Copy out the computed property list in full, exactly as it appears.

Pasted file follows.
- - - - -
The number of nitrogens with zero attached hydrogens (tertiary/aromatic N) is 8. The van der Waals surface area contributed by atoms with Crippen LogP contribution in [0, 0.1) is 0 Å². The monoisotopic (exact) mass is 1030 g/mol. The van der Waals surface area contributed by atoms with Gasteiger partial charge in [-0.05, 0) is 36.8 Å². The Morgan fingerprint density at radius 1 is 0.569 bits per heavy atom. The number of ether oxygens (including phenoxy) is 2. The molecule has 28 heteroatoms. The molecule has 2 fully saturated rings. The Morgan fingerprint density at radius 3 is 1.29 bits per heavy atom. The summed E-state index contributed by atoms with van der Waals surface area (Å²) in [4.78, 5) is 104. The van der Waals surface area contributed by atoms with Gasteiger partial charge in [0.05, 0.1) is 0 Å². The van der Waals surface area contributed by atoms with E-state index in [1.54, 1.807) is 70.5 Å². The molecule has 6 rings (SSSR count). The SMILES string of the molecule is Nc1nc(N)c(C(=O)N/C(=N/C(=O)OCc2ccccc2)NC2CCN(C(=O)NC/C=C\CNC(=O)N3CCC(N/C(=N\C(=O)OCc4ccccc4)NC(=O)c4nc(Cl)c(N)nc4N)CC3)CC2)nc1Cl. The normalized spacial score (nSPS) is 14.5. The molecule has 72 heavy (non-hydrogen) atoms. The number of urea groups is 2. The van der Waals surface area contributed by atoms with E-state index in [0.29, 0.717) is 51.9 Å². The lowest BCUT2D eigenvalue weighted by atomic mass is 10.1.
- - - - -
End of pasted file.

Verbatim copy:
The number of nitrogens with zero attached hydrogens (tertiary/aromatic N) is 8. The van der Waals surface area contributed by atoms with Crippen LogP contribution in [0, 0.1) is 0 Å². The monoisotopic (exact) mass is 1030 g/mol. The van der Waals surface area contributed by atoms with Gasteiger partial charge in [-0.05, 0) is 36.8 Å². The Morgan fingerprint density at radius 1 is 0.569 bits per heavy atom. The number of ether oxygens (including phenoxy) is 2. The molecule has 28 heteroatoms. The molecule has 2 fully saturated rings. The Morgan fingerprint density at radius 3 is 1.29 bits per heavy atom. The summed E-state index contributed by atoms with van der Waals surface area (Å²) in [4.78, 5) is 104. The van der Waals surface area contributed by atoms with Gasteiger partial charge in [0.05, 0.1) is 0 Å². The van der Waals surface area contributed by atoms with E-state index in [1.54, 1.807) is 70.5 Å². The molecule has 6 rings (SSSR count). The SMILES string of the molecule is Nc1nc(N)c(C(=O)N/C(=N/C(=O)OCc2ccccc2)NC2CCN(C(=O)NC/C=C\CNC(=O)N3CCC(N/C(=N\C(=O)OCc4ccccc4)NC(=O)c4nc(Cl)c(N)nc4N)CC3)CC2)nc1Cl. The normalized spacial score (nSPS) is 14.5. The molecule has 72 heavy (non-hydrogen) atoms. The number of urea groups is 2. The van der Waals surface area contributed by atoms with E-state index in [0.29, 0.717) is 51.9 Å². The lowest BCUT2D eigenvalue weighted by atomic mass is 10.1.